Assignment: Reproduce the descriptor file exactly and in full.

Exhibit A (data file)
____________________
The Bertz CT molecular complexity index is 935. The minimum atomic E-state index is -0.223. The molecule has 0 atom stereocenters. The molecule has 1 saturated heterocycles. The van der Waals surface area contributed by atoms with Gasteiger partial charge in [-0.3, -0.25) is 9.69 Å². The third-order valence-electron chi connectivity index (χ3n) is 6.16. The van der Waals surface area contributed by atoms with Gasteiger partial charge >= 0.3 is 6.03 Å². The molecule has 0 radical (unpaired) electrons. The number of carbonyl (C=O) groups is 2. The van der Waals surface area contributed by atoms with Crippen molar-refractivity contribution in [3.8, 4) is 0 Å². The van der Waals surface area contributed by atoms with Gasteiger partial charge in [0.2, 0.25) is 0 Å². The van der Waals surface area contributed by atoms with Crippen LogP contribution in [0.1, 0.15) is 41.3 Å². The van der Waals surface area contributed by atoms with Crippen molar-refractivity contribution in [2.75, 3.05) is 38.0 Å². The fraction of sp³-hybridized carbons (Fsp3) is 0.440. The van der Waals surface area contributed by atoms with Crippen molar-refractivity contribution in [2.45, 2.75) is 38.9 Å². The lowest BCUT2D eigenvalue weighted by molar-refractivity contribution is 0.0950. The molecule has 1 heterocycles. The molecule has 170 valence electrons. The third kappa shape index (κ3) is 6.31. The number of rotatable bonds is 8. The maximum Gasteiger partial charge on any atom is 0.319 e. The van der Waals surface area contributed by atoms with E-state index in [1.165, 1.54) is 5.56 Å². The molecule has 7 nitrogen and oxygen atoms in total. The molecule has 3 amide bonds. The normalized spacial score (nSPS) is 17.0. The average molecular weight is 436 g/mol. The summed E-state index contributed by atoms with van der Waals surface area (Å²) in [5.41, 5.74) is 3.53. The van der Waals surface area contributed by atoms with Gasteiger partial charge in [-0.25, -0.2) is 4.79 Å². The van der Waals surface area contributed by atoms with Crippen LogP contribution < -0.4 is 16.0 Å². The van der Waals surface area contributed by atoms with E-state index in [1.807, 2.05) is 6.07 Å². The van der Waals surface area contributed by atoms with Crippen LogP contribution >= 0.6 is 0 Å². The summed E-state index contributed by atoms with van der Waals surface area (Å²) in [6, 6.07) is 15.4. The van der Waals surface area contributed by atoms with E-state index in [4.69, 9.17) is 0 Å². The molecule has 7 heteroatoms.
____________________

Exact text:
The Bertz CT molecular complexity index is 935. The minimum atomic E-state index is -0.223. The molecule has 0 atom stereocenters. The molecule has 1 saturated heterocycles. The van der Waals surface area contributed by atoms with Gasteiger partial charge in [-0.3, -0.25) is 9.69 Å². The third-order valence-electron chi connectivity index (χ3n) is 6.16. The van der Waals surface area contributed by atoms with Gasteiger partial charge >= 0.3 is 6.03 Å². The molecule has 0 radical (unpaired) electrons. The number of carbonyl (C=O) groups is 2. The van der Waals surface area contributed by atoms with Crippen molar-refractivity contribution in [3.8, 4) is 0 Å². The van der Waals surface area contributed by atoms with Gasteiger partial charge in [0.2, 0.25) is 0 Å². The van der Waals surface area contributed by atoms with Crippen LogP contribution in [0.1, 0.15) is 41.3 Å². The van der Waals surface area contributed by atoms with Crippen molar-refractivity contribution in [2.75, 3.05) is 38.0 Å². The fraction of sp³-hybridized carbons (Fsp3) is 0.440. The van der Waals surface area contributed by atoms with Crippen molar-refractivity contribution in [2.45, 2.75) is 38.9 Å². The lowest BCUT2D eigenvalue weighted by molar-refractivity contribution is 0.0950. The molecule has 1 heterocycles. The molecule has 170 valence electrons. The third kappa shape index (κ3) is 6.31. The number of rotatable bonds is 8. The maximum Gasteiger partial charge on any atom is 0.319 e. The van der Waals surface area contributed by atoms with E-state index in [1.165, 1.54) is 5.56 Å². The molecule has 7 nitrogen and oxygen atoms in total. The molecule has 3 amide bonds. The normalized spacial score (nSPS) is 17.0. The average molecular weight is 436 g/mol. The summed E-state index contributed by atoms with van der Waals surface area (Å²) in [5.41, 5.74) is 3.53. The van der Waals surface area contributed by atoms with Gasteiger partial charge in [-0.25, -0.2) is 4.79 Å². The van der Waals surface area contributed by atoms with Crippen LogP contribution < -0.4 is 16.0 Å². The van der Waals surface area contributed by atoms with E-state index in [1.807, 2.05) is 6.07 Å². The van der Waals surface area contributed by atoms with Crippen LogP contribution >= 0.6 is 0 Å². The summed E-state index contributed by atoms with van der Waals surface area (Å²) in [6, 6.07) is 15.4. The van der Waals surface area contributed by atoms with E-state index in [4.69, 9.17) is 0 Å². The molecule has 7 heteroatoms.